Upgraded a Linux box and changed out the root drives. There was a RAID-5 array of three SATA drives that I moved over (not root). Reinstalled the OS but was CentOS 6.4 before and after.
# mdadm --assemble /dev/md1 /dev/sdc1 /dev/sdd1 /dev/sde1 mdadm: cannot open device /dev/sdc1: No such file or directory mdadm: /dev/sdc1 has no superblock - assembly aborted
And true enough, there's no /dev/sdc1.
The partition does exist:
# fdisk -l /dev/sdc Disk /dev/sdc: 1000.2 GB, 1000204886016 bytes 255 heads, 63 sectors/track, 121601 cylinders Units = cylinders of 16065 * 512 = 8225280 bytes Sector size (logical/physical): 512 bytes / 512 bytes I/O size (minimum/optimal): 512 bytes / 512 bytes Disk identifier: 0x000cca42 Device Boot Start End Blocks Id System /dev/sdc1 * 1 121601 976760001 83 Linux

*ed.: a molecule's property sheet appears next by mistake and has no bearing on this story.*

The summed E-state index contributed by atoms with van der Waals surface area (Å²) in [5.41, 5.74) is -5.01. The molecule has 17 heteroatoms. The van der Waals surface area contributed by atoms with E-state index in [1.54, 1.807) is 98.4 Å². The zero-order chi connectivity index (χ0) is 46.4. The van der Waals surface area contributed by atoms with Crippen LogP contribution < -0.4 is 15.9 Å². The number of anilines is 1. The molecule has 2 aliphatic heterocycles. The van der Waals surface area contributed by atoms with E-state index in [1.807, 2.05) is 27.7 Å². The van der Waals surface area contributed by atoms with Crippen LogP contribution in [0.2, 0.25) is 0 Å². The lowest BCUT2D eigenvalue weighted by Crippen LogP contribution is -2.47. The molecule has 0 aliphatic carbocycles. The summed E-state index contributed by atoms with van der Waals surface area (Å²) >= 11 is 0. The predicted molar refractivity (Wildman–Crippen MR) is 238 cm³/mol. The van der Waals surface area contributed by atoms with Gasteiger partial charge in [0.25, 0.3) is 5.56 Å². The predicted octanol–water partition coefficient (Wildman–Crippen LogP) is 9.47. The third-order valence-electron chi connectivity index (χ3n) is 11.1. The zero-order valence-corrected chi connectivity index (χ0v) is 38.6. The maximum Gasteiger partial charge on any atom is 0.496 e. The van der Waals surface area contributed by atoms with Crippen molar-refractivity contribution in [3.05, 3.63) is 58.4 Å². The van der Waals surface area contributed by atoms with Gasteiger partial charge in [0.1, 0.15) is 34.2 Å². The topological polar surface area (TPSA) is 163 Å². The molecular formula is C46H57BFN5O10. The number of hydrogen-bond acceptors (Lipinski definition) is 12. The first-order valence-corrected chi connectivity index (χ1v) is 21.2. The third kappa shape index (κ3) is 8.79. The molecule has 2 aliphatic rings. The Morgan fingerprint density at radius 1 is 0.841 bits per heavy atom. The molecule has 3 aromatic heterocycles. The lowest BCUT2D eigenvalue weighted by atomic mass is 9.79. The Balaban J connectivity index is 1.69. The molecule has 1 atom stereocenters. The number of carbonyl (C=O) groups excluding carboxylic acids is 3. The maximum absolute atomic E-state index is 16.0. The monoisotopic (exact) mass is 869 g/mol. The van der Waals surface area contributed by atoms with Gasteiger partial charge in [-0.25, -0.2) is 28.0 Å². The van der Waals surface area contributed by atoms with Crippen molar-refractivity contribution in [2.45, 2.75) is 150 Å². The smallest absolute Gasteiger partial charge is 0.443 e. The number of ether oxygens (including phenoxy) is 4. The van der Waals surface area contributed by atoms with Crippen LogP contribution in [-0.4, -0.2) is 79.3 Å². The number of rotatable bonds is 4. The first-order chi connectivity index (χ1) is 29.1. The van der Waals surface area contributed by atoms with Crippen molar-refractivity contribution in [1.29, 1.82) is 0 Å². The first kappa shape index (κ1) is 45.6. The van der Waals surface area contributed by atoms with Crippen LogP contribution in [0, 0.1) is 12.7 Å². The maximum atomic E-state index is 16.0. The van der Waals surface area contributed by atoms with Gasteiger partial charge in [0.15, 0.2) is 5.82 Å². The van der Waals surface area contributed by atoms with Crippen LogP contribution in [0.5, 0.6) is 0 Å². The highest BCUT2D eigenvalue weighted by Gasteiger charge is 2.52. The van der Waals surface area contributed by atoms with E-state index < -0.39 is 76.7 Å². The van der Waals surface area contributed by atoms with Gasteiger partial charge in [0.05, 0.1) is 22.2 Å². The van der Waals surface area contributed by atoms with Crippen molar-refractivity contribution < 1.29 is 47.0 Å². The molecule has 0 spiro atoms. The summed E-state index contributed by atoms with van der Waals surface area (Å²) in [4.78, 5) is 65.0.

The drives show up in BIOS, and obviously I can fdisk them so they are working. But why wouldn't Linux create devices for them?
I saw this:
However, it doesn't quite apply. In my case, the mobo before and after were Intel RAID Matrix mobos, but I've never used Intel's RAID - always used mdadm and did RAID in the kernel.
And when I do the examination:
# mdadm -Evvv /dev/sdc /dev/sdc: MBR Magic : aa55 Partition : 1953520002 sectors at 63 (type 83)
There's nothing in /dev/mapper that I could see. The OS is current as of the 6.4 dist (haven't done a yum update yet).
So...how can I get /dev/sdc1 to show up to the OS?
The same problem for /dev/sdd1 and /dev/sde1, which are the two other drives from the old array. /dev/sdf1 through /dev/sdi1 (which are new) all work fine.